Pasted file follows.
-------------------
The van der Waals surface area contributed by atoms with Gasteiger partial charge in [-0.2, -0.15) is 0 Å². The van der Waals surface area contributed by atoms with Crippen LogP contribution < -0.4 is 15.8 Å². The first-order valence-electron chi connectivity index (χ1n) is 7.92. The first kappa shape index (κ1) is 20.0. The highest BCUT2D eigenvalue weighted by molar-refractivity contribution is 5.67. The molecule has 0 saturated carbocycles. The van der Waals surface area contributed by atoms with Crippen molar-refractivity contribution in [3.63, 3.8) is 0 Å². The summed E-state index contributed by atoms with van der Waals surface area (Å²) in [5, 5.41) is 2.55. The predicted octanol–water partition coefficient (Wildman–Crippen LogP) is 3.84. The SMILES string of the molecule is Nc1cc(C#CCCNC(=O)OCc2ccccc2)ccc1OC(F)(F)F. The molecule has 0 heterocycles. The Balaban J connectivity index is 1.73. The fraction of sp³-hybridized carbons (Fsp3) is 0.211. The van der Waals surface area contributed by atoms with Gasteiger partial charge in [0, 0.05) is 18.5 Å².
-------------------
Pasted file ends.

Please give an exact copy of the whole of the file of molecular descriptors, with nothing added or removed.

The van der Waals surface area contributed by atoms with Gasteiger partial charge in [-0.2, -0.15) is 0 Å². The van der Waals surface area contributed by atoms with Crippen LogP contribution < -0.4 is 15.8 Å². The first-order valence-electron chi connectivity index (χ1n) is 7.92. The first kappa shape index (κ1) is 20.0. The highest BCUT2D eigenvalue weighted by molar-refractivity contribution is 5.67. The molecule has 0 saturated carbocycles. The van der Waals surface area contributed by atoms with Crippen molar-refractivity contribution in [3.63, 3.8) is 0 Å². The summed E-state index contributed by atoms with van der Waals surface area (Å²) in [5, 5.41) is 2.55. The predicted octanol–water partition coefficient (Wildman–Crippen LogP) is 3.84. The SMILES string of the molecule is Nc1cc(C#CCCNC(=O)OCc2ccccc2)ccc1OC(F)(F)F. The molecule has 0 heterocycles. The Balaban J connectivity index is 1.73. The fraction of sp³-hybridized carbons (Fsp3) is 0.211. The van der Waals surface area contributed by atoms with Gasteiger partial charge in [0, 0.05) is 18.5 Å².